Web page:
Byzantine dance developed during the periods of Late Antiquity and the Middle Ages, was centered in the capital city of Byzantium, later renamed Constantinople. Byzantine culture was oriented towards Greek culture and Christianity, rather than Roman paganism, in development of the arts. The Byzantine Empire existed for more than a thousand years, from the 4th century AD to 1453.
Ancient Greek dance in classical antiquity was originally held to have educational value, as Plato's dialogues on this point evidence in the Laws. However, as Greek culture gradually conquered Rome, dancing had less educational value and was more for entertainment purposes. At this time dancers were given a lower social status than other artists.
The influence of Christianity brought change too, first as the Eastern Roman Empire sought to ban dance and condemned it for its pagan origins. However, as the Eastern Orthodox Church gradually began to grant concessions to the vast number of Greeks who had converted to Christianity, rendering dance acceptable by refining and spiritualizing it. This was similar to Christian reinterpretations of pre-Christian holidays, legends, and symbols.
There are also similarities between Byzantine dance and modern Greek dance.
The dances that won the approval of the church were group dances, typically processions or circles in which men, separated from women, performed solemn decorous movements. However, the information on dancing at this period is very scarce. Actually, since the Byzantine art is mainly ecclesiastical, the references to dance are rare. Some images from the Byzantine and meta-Byzantine dances have been saved on sculptures, miniatures, and manuscripts – but mainly in church frescos amongst religious subjects.
In his book Life and Culture of the Byzantines, Phaidon Koukoules assembled all known references to dance in texts of that time. From his writings, we learn that there were women's dances on Easter, nocturnal satirical dances in disguise on the Kalends, dances by itinerant bands of young men on the Roussalia. There were dances at weddings, in taverns, and at banquets. The wealthy invited professional harpists and youths and maidens to dance, being especially appreciated for their bodily agility and deft footwork. Dance spectacles staged in the theater in the accompaniment of flute and guitar were also mentioned.
Though we have so few descriptions of Byzantine dances, we know that they were often 'intertwined'. The leader of the dance was called the koryphaios (κορυφαίος) or chorolektes (χορολέκτης) and it was he who began the song and made sure that the circle was maintained.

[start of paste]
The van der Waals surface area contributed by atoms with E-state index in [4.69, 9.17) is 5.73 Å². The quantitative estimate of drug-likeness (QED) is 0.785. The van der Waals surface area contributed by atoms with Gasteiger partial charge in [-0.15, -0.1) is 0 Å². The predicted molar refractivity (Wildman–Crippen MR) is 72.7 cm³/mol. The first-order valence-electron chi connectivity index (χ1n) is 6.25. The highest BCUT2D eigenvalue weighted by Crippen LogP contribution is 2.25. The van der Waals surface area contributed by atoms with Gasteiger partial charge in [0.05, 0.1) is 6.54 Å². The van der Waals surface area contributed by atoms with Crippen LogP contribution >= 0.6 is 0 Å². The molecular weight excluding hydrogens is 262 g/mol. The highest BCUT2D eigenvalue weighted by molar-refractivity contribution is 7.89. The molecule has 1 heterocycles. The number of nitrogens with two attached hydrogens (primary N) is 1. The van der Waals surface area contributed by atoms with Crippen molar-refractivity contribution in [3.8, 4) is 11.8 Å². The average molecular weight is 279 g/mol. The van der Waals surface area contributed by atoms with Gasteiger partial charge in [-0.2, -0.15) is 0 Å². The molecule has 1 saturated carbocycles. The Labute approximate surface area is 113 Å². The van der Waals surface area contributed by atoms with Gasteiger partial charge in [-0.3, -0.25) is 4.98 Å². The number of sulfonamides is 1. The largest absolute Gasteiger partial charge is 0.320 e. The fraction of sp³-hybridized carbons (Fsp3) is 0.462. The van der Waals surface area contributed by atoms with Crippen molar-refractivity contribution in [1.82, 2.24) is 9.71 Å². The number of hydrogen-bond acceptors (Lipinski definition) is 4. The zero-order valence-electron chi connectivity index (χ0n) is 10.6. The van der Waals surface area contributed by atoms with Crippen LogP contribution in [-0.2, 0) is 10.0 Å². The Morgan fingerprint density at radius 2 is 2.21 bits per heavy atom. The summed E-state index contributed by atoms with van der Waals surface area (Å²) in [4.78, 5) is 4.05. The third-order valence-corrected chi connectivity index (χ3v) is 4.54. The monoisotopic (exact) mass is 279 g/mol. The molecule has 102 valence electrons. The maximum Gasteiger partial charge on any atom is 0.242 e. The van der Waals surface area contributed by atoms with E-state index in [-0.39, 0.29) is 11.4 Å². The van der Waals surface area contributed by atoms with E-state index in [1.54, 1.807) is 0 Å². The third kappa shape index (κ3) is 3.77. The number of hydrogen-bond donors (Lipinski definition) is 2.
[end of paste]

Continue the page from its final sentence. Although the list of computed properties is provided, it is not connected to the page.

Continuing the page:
Efstathios of Thessaloniki mentions a dance which commenced in a circle and ended with the dancers facing one another. When not dancing in a circle the dancers held their hands high or waved them to left and right. They held cymbals (very like the zilia of today) or a kerchief in their hands and their movements were emphasized by their long sleeves. As they danced, they sang, either set songs or extemporized ones, sometimes in unison, sometimes in refrain, repeating the verse sung by the lead dancer. The onlookers joined in, clapping the rhythm or singing. Professional singers, often the musicians themselves, composed lyrics to suit the occasion.
In Constantinople, important events were celebrated with large public dances. On the return of the victorious Byzantine army, for instance, the citizens thronged the streets, danced with the soldiers and shouted in jubilation. There are instances recorded of people dancing inside the church, on Easter and Christmas, after Patriarch Theophylactos had granted his permission.
Other times they danced and sang extemporized songs, making fun of the emperor. The soldiers danced as part of their drill and danced after maneuvers for amusement. The charioteers danced in the Hippodrome when they won their races and, the sailors danced an unmanly dance, full of twists and turns, as if imitating the spirals of the labyrinth.
Byzantine dances in popular culture included:
At the height of the Empire, court life "passed in a sort of ballet", with precise ceremonies prescribed for every occasion, to show that "Imperial power could be exercised in harmony and order", and "the Empire could thus reflect the motion of the Universe as it was made by the Creator", according to the Emperor Constantine Porphyrogenitus, who wrote a Book of Ceremonies describing in enormous detail the annual round of the Court.
Special forms of dress for many classes of people on particular occasions are set down; at the name-day dinner for the Emperor or Empress various groups of officials performed ceremonial dances, one group wearing "a blue and white garment, with short sleeves, and gold bands, and rings on their ankles. In their hands they hold what are called phengia". The second group do just the same, but wearing "a garment of green and red, split, with gold bands". These colours were the marks of the old chariot-racing factions, the four now merged to just the Blues and the Greens, and incorporated into the official hierarchy.
Some dance historians imagine that these court dances by high officials were more like a restrained "stylized walk". However, enamel plaques on the Monomachus Crown, sent by the Byzantine Emperor to Hungary in about 1050, show courtly women dancing, with their hands over their head and one leg pulled back sharply behind them. They are shown waving long strips of fabric above their heads, such as when 'skipping rope'.
Instruments in Byzantine music for dance included: